Tobacco Use and Smoking in Israel: Youth and Young Adults
Purpose of the Review
Tobacco smoking is a major cause of death and disease. In Israel, it has been reported that 22.7% of the population aged 18 and over smoke, mostly using cigarettes. Another smoking method is through a water pipe called hookah or nargila. This paper reviews recent studies of tobacco use among Israeli youth and young adults as well as research conducted by the Ben Gurion University, Regional Alcohol and Drug Abuse Research Center.
Study findings evidence high rates of smoking linked to being male, secular, non-Israeli origin, and school dropout. Hookah use may be a “gateway” to cigarette smoking. Youth and young adults reported they believe smoking prevention programs are not effective and do not have a noticeable effect on smoking-related attitudes and behavior. Motivation, peer-supported activities in school and the community, and family factors have been found to be important for possible smoking cessation.
This article suggests multiple factors be considered, organized, and sustained to promote smoking cessation.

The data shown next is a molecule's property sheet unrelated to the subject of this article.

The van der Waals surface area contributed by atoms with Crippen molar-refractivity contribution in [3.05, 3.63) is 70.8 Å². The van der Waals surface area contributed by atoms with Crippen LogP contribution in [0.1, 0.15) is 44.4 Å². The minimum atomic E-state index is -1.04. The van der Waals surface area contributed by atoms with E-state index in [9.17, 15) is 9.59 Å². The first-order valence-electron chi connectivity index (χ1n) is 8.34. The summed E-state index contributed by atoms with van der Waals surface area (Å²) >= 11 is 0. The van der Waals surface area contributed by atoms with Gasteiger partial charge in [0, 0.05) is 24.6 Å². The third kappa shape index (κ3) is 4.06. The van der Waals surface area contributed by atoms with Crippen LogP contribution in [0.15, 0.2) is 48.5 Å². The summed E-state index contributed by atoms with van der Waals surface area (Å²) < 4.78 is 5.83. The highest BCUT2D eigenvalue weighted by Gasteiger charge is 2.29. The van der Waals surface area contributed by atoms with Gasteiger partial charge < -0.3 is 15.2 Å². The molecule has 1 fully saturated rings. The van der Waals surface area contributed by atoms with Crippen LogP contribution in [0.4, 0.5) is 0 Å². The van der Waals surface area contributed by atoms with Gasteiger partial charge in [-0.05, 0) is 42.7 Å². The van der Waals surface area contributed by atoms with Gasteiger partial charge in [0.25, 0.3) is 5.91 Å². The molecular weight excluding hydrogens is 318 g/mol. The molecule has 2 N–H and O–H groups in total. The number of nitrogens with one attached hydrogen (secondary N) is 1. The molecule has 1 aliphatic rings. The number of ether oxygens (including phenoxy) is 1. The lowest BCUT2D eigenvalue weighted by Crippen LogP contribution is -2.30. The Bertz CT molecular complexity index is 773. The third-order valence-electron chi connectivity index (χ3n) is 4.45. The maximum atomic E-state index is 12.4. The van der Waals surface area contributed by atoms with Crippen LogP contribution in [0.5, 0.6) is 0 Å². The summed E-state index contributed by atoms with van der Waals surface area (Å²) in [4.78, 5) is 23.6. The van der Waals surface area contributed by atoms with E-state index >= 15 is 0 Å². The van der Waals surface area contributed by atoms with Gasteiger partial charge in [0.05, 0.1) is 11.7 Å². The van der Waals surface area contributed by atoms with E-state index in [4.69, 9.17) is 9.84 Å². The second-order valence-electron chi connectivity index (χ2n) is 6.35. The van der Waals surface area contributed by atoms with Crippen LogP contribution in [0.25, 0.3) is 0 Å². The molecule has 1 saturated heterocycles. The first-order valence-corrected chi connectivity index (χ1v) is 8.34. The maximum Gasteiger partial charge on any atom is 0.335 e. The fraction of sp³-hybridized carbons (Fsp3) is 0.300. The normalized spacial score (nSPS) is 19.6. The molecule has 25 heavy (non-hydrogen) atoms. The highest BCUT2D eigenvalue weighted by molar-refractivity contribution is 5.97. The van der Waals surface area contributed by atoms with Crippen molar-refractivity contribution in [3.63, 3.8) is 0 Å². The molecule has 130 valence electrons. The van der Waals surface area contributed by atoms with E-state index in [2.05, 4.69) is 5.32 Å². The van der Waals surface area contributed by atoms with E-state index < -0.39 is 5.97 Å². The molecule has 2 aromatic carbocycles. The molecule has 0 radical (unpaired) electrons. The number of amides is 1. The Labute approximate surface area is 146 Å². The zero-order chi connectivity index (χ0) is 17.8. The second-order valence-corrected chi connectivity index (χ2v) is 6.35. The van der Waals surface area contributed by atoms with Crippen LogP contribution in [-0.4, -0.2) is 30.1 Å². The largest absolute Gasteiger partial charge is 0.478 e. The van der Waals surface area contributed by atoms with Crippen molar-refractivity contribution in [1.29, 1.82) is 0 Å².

KeywordsSmoking Gender School youth Dropouts Ethnicity Religiosity University students Israel
Recognition and appreciation are given to Dr. Steve Sussman, University of Southern California—Institute for Health Promotion and Disease Prevention Research, for his smoking cessation efforts (e.g., Project EX) among youth. Furthermore, appreciation is expressed to Moshe Kron, Tzvika Kalush, and Adi Dagan for their contributions in promoting understanding of health-related needs among youth and young adults.
Compliance with Ethical Standards
Conflict of Interest
Richard Isralowitz, Alexander Reznik, Itay Pruginin, and Maria Bolshakova declare that they have no conflict of interest.
Human and Animal Rights and Informed Consent
This article does not contain any studies with human or animal subjects performed by any of the authors.
Papers of particular interest, published recently, have been highlighted as: • Of importance
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